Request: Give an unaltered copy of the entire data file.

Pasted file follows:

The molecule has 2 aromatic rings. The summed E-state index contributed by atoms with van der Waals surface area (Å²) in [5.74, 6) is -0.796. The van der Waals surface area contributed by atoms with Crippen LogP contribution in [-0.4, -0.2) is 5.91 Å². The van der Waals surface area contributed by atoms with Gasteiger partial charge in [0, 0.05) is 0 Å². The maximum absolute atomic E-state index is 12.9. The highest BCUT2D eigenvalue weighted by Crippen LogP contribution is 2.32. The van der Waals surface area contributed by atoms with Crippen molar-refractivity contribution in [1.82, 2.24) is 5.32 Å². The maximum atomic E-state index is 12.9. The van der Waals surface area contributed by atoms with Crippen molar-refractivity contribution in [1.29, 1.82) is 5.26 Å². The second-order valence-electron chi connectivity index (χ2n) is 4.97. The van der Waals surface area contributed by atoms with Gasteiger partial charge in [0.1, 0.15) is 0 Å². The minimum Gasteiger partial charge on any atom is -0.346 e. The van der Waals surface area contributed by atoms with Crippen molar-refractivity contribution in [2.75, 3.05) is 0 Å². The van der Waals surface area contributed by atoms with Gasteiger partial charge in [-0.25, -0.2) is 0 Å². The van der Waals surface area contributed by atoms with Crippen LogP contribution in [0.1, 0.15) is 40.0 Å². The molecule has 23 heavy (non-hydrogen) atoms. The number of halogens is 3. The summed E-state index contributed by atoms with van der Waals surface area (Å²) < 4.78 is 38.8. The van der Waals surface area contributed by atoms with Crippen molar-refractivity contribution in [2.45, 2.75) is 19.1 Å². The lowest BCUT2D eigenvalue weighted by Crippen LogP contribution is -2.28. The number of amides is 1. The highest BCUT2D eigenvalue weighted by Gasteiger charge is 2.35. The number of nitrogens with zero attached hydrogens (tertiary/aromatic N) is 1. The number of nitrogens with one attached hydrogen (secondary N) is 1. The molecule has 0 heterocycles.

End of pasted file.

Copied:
The molecule has 2 aromatic rings. The summed E-state index contributed by atoms with van der Waals surface area (Å²) in [5.74, 6) is -0.796. The van der Waals surface area contributed by atoms with Crippen LogP contribution in [-0.4, -0.2) is 5.91 Å². The van der Waals surface area contributed by atoms with Gasteiger partial charge in [0, 0.05) is 0 Å². The maximum absolute atomic E-state index is 12.9. The highest BCUT2D eigenvalue weighted by Crippen LogP contribution is 2.32. The van der Waals surface area contributed by atoms with Crippen molar-refractivity contribution in [1.82, 2.24) is 5.32 Å². The maximum atomic E-state index is 12.9. The van der Waals surface area contributed by atoms with Crippen molar-refractivity contribution in [1.29, 1.82) is 5.26 Å². The second-order valence-electron chi connectivity index (χ2n) is 4.97. The van der Waals surface area contributed by atoms with Gasteiger partial charge in [0.1, 0.15) is 0 Å². The minimum Gasteiger partial charge on any atom is -0.346 e. The van der Waals surface area contributed by atoms with Crippen molar-refractivity contribution in [2.75, 3.05) is 0 Å². The van der Waals surface area contributed by atoms with Gasteiger partial charge in [-0.25, -0.2) is 0 Å². The van der Waals surface area contributed by atoms with Crippen LogP contribution in [0.1, 0.15) is 40.0 Å². The molecule has 23 heavy (non-hydrogen) atoms. The number of halogens is 3. The summed E-state index contributed by atoms with van der Waals surface area (Å²) < 4.78 is 38.8. The van der Waals surface area contributed by atoms with Crippen molar-refractivity contribution in [2.45, 2.75) is 19.1 Å². The lowest BCUT2D eigenvalue weighted by Crippen LogP contribution is -2.28. The number of amides is 1. The highest BCUT2D eigenvalue weighted by Gasteiger charge is 2.35. The number of nitrogens with zero attached hydrogens (tertiary/aromatic N) is 1. The number of nitrogens with one attached hydrogen (secondary N) is 1. The molecule has 0 heterocycles.